Jonathan Reply:

    What sort of reasonable issues? Level boarding and platform height? :)

    Peter Reply:

    Yes, although those two would appear to be no-brainers. Issues like how we can improve the system that is likely to be built, such as how to cut costs in San Jose without creating a political firestorm, how to cut costs at Millbrae, how to further cut costs in the Valley, how to get the IOS actually to LAUS, instead of likely useless Burbank, etc.

    Reedman Reply:

    Acela still has eleven at-grade crossings. Even though Amtrak has implement high-tech, full-all-lane-blocking, $1 million-per-crossing gates at these points, a car was hit by a NEC high speed train in 2005.

  3. joe
    Dec 14th, 2012 at 09:38

    HSR vs A380 in China.

    Longest High-Speed Railway to Compete With A380s in China

    Travelers in China will soon have the choice of traveling on the world’s longest high-speed train line or flying on an Airbus SAS A380 super-jumbo when going from Beijing to Guangzhou.

    A 2,298-kilometer (1,428 mile) line linking the nation’s capital and the southern city will open Dec. 26, … whisking passengers between the two in as few as eight hours. The trains will initially run at a speed of 300 kilometers per hour.

    … China Southern Airlines Co. (1055) A380s flying between the cities, an about three- hour flight.

    The planes have been used on the route for about a year …. The carrier has already lost money on domestic A380 services in the first half, according to Citigroup Inc.

    The services have lured passengers from flights that often suffer delays in China because of airspace restrictions and poor weather.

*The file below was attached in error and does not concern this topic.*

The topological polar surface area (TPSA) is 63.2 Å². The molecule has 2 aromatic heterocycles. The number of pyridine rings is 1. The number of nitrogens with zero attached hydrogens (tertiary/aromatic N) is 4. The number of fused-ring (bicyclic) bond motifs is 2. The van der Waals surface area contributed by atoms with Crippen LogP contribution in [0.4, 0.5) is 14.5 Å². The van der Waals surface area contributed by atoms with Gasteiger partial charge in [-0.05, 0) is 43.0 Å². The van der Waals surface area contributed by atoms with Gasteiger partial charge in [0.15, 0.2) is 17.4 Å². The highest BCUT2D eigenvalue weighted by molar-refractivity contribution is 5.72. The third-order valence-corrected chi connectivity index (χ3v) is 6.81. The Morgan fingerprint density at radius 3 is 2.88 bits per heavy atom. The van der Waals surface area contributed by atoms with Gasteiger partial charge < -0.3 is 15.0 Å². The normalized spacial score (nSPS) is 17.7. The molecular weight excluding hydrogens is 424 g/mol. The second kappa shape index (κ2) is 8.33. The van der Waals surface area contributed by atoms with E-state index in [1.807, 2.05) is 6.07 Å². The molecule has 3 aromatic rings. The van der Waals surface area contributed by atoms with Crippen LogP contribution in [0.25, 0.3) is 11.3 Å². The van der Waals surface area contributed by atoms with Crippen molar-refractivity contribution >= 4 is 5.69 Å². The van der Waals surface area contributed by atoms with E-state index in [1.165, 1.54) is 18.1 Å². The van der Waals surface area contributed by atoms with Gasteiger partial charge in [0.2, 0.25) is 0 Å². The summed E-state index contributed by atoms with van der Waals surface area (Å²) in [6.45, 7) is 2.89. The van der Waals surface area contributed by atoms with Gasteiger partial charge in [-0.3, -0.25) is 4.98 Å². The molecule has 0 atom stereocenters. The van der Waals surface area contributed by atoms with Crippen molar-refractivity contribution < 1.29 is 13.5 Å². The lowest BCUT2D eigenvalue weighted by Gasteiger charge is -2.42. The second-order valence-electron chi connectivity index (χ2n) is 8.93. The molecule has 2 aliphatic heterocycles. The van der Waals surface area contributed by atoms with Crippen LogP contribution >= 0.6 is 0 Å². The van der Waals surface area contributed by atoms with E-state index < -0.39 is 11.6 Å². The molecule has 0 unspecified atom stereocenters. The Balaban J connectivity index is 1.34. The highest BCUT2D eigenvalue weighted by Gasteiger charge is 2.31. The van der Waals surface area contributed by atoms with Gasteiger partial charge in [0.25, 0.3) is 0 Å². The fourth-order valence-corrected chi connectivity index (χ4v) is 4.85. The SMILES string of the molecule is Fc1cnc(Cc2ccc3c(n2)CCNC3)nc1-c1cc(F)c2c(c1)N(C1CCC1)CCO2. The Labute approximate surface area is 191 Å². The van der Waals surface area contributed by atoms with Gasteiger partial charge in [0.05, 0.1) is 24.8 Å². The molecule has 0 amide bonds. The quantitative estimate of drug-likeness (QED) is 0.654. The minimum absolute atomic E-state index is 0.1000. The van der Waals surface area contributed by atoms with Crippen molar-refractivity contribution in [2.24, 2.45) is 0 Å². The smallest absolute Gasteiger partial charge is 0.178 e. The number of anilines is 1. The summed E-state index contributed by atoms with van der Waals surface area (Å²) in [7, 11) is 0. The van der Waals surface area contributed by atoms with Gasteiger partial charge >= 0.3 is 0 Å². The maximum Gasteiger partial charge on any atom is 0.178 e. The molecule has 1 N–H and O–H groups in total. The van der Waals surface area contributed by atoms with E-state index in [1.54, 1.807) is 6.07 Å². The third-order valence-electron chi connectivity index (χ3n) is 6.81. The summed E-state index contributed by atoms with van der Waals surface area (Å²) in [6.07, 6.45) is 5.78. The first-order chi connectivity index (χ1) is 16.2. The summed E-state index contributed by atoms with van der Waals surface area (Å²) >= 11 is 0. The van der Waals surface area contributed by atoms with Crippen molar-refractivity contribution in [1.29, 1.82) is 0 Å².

A one-way China Southern flight from Beijing to Guangzhou leaving tomorrow costs at least 1,620 yuan ($259), according to the carrier’s website.

    Derek Reply:

    Here in San Diego, the airport is sometimes closed due to fog, especially this time of year. When that happens, it would be nice to be able to hop on a bullet train to the LA/Ontario airport and fly out from there, especially if I can check my bags all the way through to my flight’s destination before I board the train.

    Tom McNamara Reply:

    Given population centers, that would be a poor idea.

    I’m wondering why they don’t build a new airport on the Tustin Air Base for the purpose you describe.

    Derek Reply:

    LA/Ontario is only an hour by HSR from San Diego. Tustin is 2 hours by train.

    James M. in Irvine Reply:

    The Tustin airfield is being turned into a mall and housing. The El Toro air base is being turned into The Great Park. OC or local residents did not want another airport in their community, and voted it down. I think the El Toro would have been a great airport with an Amtrak station adjacent to it, but what can you do in a town ruled by nimbys?

    Jim M In Irvine

    Steven H Reply:

    I’m sure things have changed a lot since I last lived in Beijing in 2008, but the airport is well over an hour from the heart of the city (depending on traffic, it’s 2 hours by express bus, 1:30-45 by taxi, I think the new train is about an hour). Guangzhou is probably comparable. So that three hour flight is probably five or six hours long.